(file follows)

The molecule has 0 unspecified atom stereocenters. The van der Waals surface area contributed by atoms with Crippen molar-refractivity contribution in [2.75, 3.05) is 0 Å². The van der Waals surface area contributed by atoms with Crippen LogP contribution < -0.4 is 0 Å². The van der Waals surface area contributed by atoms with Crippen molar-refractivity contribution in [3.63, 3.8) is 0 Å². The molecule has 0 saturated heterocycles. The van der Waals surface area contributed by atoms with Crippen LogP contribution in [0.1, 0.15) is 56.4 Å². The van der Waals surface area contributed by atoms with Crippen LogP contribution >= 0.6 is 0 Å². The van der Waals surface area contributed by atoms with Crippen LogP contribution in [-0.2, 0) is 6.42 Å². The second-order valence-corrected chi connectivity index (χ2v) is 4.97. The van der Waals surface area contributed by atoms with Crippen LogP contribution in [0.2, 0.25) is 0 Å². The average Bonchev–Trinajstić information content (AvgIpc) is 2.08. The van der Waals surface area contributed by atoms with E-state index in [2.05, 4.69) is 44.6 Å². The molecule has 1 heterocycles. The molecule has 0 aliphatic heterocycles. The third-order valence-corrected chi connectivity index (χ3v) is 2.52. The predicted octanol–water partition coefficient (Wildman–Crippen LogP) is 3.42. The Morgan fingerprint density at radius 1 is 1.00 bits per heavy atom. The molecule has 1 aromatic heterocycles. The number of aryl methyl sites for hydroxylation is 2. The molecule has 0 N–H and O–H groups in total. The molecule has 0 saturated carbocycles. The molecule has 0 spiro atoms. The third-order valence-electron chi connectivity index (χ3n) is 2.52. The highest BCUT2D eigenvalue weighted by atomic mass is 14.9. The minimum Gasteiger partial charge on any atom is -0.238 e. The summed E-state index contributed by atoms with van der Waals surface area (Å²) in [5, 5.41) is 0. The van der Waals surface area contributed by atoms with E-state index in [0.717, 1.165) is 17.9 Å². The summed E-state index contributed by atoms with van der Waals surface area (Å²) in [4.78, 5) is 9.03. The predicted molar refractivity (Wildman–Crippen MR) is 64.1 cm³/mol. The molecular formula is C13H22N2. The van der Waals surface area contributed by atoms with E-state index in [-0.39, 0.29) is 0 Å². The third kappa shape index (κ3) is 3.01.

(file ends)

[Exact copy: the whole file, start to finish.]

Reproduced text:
The molecule has 0 unspecified atom stereocenters. The van der Waals surface area contributed by atoms with Crippen molar-refractivity contribution in [2.75, 3.05) is 0 Å². The van der Waals surface area contributed by atoms with Crippen LogP contribution < -0.4 is 0 Å². The van der Waals surface area contributed by atoms with Crippen molar-refractivity contribution in [3.63, 3.8) is 0 Å². The molecule has 0 saturated heterocycles. The van der Waals surface area contributed by atoms with Crippen LogP contribution in [0.1, 0.15) is 56.4 Å². The van der Waals surface area contributed by atoms with Crippen LogP contribution >= 0.6 is 0 Å². The van der Waals surface area contributed by atoms with Crippen LogP contribution in [-0.2, 0) is 6.42 Å². The second-order valence-corrected chi connectivity index (χ2v) is 4.97. The van der Waals surface area contributed by atoms with Crippen LogP contribution in [0.2, 0.25) is 0 Å². The average Bonchev–Trinajstić information content (AvgIpc) is 2.08. The van der Waals surface area contributed by atoms with E-state index in [2.05, 4.69) is 44.6 Å². The molecule has 1 heterocycles. The molecule has 0 aliphatic heterocycles. The third-order valence-corrected chi connectivity index (χ3v) is 2.52. The predicted octanol–water partition coefficient (Wildman–Crippen LogP) is 3.42. The Morgan fingerprint density at radius 1 is 1.00 bits per heavy atom. The molecule has 1 aromatic heterocycles. The number of aryl methyl sites for hydroxylation is 2. The molecule has 0 N–H and O–H groups in total. The molecule has 0 saturated carbocycles. The molecule has 0 spiro atoms. The third-order valence-electron chi connectivity index (χ3n) is 2.52. The highest BCUT2D eigenvalue weighted by atomic mass is 14.9. The minimum Gasteiger partial charge on any atom is -0.238 e. The summed E-state index contributed by atoms with van der Waals surface area (Å²) in [5, 5.41) is 0. The van der Waals surface area contributed by atoms with E-state index in [0.717, 1.165) is 17.9 Å². The summed E-state index contributed by atoms with van der Waals surface area (Å²) in [4.78, 5) is 9.03. The predicted molar refractivity (Wildman–Crippen MR) is 64.1 cm³/mol. The molecular formula is C13H22N2. The van der Waals surface area contributed by atoms with E-state index in [-0.39, 0.29) is 0 Å². The third kappa shape index (κ3) is 3.01.